Category Archives: News

My thoughts on the news of the day, both local, Colorado, national and international.

Rule Five Loony California Friday

So now California’s legislature has decided “you know what, fuck the First Amendment!”  Because, I guess, California.  What the hell, California?  Is it something in the water?  Is smoke from all the fires killing brain cells out there?  What is is?  Excerpt:

California is one step away from going down the unconstitutional road of government-mandated censorship of Internet speech. The California Senate and State Assembly recently passed S.B. 1424, the “Internet: social media: advisory group” act. This fake news advisory act is now on the desk of Governor Jerry Brown for his signature.

According to Section 3085 of the legislation:

The Attorney General shall, subject to the limitations of subdivision (d), establish an advisory group consisting of at least one member of the Department of Justice, Internet-based social media providers, civil liberties advocates, and First Amendment scholars, to do both of the following:

(a) Study the problem of the spread of false information through Internet-based social media platforms.

(b) Draft a model strategic plan for Internet-based social media platforms to use to mitigate the spread of false information through their platforms.

It’s hard to imagine those voting for the bill were motivated by good intentions. In any case, good intentions are not enough. Is it hard to imagine the results of the law will be censorship of views that politicians disagree with and views critical of politicians?

Most likely, Californians are not concerned about “fact-checking” content like “a mile is 5290 feet” or an appeal to form a flat Earth Facebook group; such content poses no threat to entrenched interests. Instead, “fact-checking” will be deployed against those who express doubt, for example, about climate change, vaccine safety, or “educating” children about gender dysphoria.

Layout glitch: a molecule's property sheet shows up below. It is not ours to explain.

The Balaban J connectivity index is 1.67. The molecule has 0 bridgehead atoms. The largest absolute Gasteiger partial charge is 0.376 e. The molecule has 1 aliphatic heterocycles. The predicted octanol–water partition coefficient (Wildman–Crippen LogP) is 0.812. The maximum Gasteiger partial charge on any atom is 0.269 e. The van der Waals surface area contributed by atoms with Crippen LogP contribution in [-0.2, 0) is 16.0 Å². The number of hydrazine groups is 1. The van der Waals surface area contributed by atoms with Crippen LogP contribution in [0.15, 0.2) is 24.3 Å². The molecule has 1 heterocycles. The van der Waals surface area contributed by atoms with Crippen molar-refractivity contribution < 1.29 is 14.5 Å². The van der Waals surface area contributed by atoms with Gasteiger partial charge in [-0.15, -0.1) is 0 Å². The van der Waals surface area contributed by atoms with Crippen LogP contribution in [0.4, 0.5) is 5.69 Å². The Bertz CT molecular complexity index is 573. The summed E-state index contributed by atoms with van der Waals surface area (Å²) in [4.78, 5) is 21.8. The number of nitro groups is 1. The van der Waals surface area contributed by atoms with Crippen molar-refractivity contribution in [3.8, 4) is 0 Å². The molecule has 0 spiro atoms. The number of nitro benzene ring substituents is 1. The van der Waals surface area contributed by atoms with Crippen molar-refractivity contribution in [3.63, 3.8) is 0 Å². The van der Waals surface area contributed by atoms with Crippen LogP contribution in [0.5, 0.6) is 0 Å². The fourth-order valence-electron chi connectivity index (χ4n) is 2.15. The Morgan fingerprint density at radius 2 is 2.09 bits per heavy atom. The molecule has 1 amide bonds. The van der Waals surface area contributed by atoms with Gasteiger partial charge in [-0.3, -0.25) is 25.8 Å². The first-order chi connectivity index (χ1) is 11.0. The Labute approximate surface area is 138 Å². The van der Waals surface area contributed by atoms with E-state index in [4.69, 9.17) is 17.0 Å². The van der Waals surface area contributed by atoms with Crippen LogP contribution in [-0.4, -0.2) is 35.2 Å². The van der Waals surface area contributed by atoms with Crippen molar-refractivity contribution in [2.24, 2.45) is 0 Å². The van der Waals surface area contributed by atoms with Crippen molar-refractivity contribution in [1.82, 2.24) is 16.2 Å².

Seriously, now, even the oft-overturned Ninth Circuit should strike this down in a trice.  But, again, what the hell?

This is, again, an argument for making sure governments at all levels are well and truly bound within very, very narrow limits of power.  Otherwise you get shit like this; assholes thinking, “you know, people put out all kinds of stuff on the internets; someone should be keeping an eye out to make sure only government-approved information is on there.”

Look out, Alex Jones.

What’s left unsaid is the very real likelihood that the California Legislature, having ensured one-party rule through the jungle primary system, is now aiming at a system that will let them silence their political opposition for good and all.

But there’s a bright side:  It’s going to be fun watching them get slapped down by the liberal Ninth Circuit.

Animal’s Daily Staggering Lack of Self-Awareness News

Her Imperial Majesty Hillary I, Dowager Empress of Chappaqua, is at it again.  Relevant quote from Her Imperial Majesty, with my comments: